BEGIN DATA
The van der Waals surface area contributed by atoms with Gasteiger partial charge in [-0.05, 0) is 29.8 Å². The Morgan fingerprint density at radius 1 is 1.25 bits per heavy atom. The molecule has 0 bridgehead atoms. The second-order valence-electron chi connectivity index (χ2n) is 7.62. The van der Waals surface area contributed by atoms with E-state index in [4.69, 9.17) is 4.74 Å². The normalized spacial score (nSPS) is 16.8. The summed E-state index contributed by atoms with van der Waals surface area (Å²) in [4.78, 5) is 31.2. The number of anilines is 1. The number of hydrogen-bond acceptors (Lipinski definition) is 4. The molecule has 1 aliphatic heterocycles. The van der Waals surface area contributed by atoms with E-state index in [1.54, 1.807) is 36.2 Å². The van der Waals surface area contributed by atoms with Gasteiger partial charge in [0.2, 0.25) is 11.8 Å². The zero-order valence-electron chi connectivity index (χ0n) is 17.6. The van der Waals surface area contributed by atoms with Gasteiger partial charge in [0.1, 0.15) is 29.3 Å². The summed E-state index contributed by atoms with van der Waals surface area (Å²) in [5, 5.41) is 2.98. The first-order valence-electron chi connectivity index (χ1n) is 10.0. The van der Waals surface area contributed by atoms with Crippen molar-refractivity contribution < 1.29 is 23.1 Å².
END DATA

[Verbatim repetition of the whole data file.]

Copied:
The van der Waals surface area contributed by atoms with Gasteiger partial charge in [-0.05, 0) is 29.8 Å². The Morgan fingerprint density at radius 1 is 1.25 bits per heavy atom. The molecule has 0 bridgehead atoms. The second-order valence-electron chi connectivity index (χ2n) is 7.62. The van der Waals surface area contributed by atoms with E-state index in [4.69, 9.17) is 4.74 Å². The normalized spacial score (nSPS) is 16.8. The summed E-state index contributed by atoms with van der Waals surface area (Å²) in [4.78, 5) is 31.2. The number of anilines is 1. The number of hydrogen-bond acceptors (Lipinski definition) is 4. The molecule has 1 aliphatic heterocycles. The van der Waals surface area contributed by atoms with E-state index in [1.54, 1.807) is 36.2 Å². The van der Waals surface area contributed by atoms with Gasteiger partial charge in [0.2, 0.25) is 11.8 Å². The zero-order valence-electron chi connectivity index (χ0n) is 17.6. The van der Waals surface area contributed by atoms with Gasteiger partial charge in [0.1, 0.15) is 29.3 Å². The summed E-state index contributed by atoms with van der Waals surface area (Å²) in [5, 5.41) is 2.98. The first-order valence-electron chi connectivity index (χ1n) is 10.0. The van der Waals surface area contributed by atoms with Crippen molar-refractivity contribution < 1.29 is 23.1 Å².